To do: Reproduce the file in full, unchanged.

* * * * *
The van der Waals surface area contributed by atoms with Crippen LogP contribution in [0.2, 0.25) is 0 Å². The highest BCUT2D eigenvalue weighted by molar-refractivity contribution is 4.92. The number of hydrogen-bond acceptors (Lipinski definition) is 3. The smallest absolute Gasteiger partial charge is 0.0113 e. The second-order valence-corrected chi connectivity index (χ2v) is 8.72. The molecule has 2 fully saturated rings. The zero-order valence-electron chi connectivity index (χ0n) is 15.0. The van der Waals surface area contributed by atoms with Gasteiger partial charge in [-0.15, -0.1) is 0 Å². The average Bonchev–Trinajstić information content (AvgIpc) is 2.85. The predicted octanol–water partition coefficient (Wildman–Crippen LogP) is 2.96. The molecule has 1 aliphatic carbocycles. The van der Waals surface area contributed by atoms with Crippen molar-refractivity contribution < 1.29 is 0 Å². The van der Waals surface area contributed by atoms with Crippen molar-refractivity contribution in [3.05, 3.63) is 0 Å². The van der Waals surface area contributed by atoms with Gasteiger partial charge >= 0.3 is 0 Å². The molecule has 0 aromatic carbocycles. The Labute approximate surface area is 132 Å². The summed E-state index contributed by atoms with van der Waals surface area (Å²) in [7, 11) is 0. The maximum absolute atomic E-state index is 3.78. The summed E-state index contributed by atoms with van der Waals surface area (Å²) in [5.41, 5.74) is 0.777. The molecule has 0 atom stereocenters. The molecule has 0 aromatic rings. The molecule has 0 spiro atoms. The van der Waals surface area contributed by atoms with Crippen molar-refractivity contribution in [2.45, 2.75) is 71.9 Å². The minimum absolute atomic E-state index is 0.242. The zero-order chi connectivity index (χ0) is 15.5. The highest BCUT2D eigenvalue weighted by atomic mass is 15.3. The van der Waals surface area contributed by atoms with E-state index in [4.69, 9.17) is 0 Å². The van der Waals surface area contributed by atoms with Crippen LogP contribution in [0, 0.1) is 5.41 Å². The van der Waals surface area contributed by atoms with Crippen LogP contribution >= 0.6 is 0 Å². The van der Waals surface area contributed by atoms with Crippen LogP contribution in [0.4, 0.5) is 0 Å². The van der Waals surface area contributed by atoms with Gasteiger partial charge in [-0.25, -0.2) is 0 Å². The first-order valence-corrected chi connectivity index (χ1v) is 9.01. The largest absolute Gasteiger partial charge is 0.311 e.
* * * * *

The van der Waals surface area contributed by atoms with Crippen LogP contribution in [0.2, 0.25) is 0 Å². The highest BCUT2D eigenvalue weighted by molar-refractivity contribution is 4.92. The number of hydrogen-bond acceptors (Lipinski definition) is 3. The smallest absolute Gasteiger partial charge is 0.0113 e. The second-order valence-corrected chi connectivity index (χ2v) is 8.72. The molecule has 2 fully saturated rings. The zero-order valence-electron chi connectivity index (χ0n) is 15.0. The van der Waals surface area contributed by atoms with Gasteiger partial charge in [-0.15, -0.1) is 0 Å². The average Bonchev–Trinajstić information content (AvgIpc) is 2.85. The predicted octanol–water partition coefficient (Wildman–Crippen LogP) is 2.96. The molecule has 1 aliphatic carbocycles. The van der Waals surface area contributed by atoms with Crippen molar-refractivity contribution < 1.29 is 0 Å². The van der Waals surface area contributed by atoms with Crippen molar-refractivity contribution in [3.05, 3.63) is 0 Å². The van der Waals surface area contributed by atoms with Gasteiger partial charge >= 0.3 is 0 Å². The molecule has 0 aromatic carbocycles. The Labute approximate surface area is 132 Å². The summed E-state index contributed by atoms with van der Waals surface area (Å²) in [7, 11) is 0. The maximum absolute atomic E-state index is 3.78. The summed E-state index contributed by atoms with van der Waals surface area (Å²) in [5.41, 5.74) is 0.777. The molecule has 0 atom stereocenters. The molecule has 0 aromatic rings. The molecule has 0 spiro atoms. The van der Waals surface area contributed by atoms with Crippen molar-refractivity contribution in [2.45, 2.75) is 71.9 Å². The minimum absolute atomic E-state index is 0.242. The zero-order chi connectivity index (χ0) is 15.5. The highest BCUT2D eigenvalue weighted by atomic mass is 15.3. The van der Waals surface area contributed by atoms with E-state index in [4.69, 9.17) is 0 Å². The van der Waals surface area contributed by atoms with Crippen LogP contribution in [0, 0.1) is 5.41 Å². The van der Waals surface area contributed by atoms with Crippen LogP contribution >= 0.6 is 0 Å². The van der Waals surface area contributed by atoms with Crippen LogP contribution in [0.4, 0.5) is 0 Å². The van der Waals surface area contributed by atoms with Gasteiger partial charge in [-0.25, -0.2) is 0 Å². The first-order valence-corrected chi connectivity index (χ1v) is 9.01. The largest absolute Gasteiger partial charge is 0.311 e.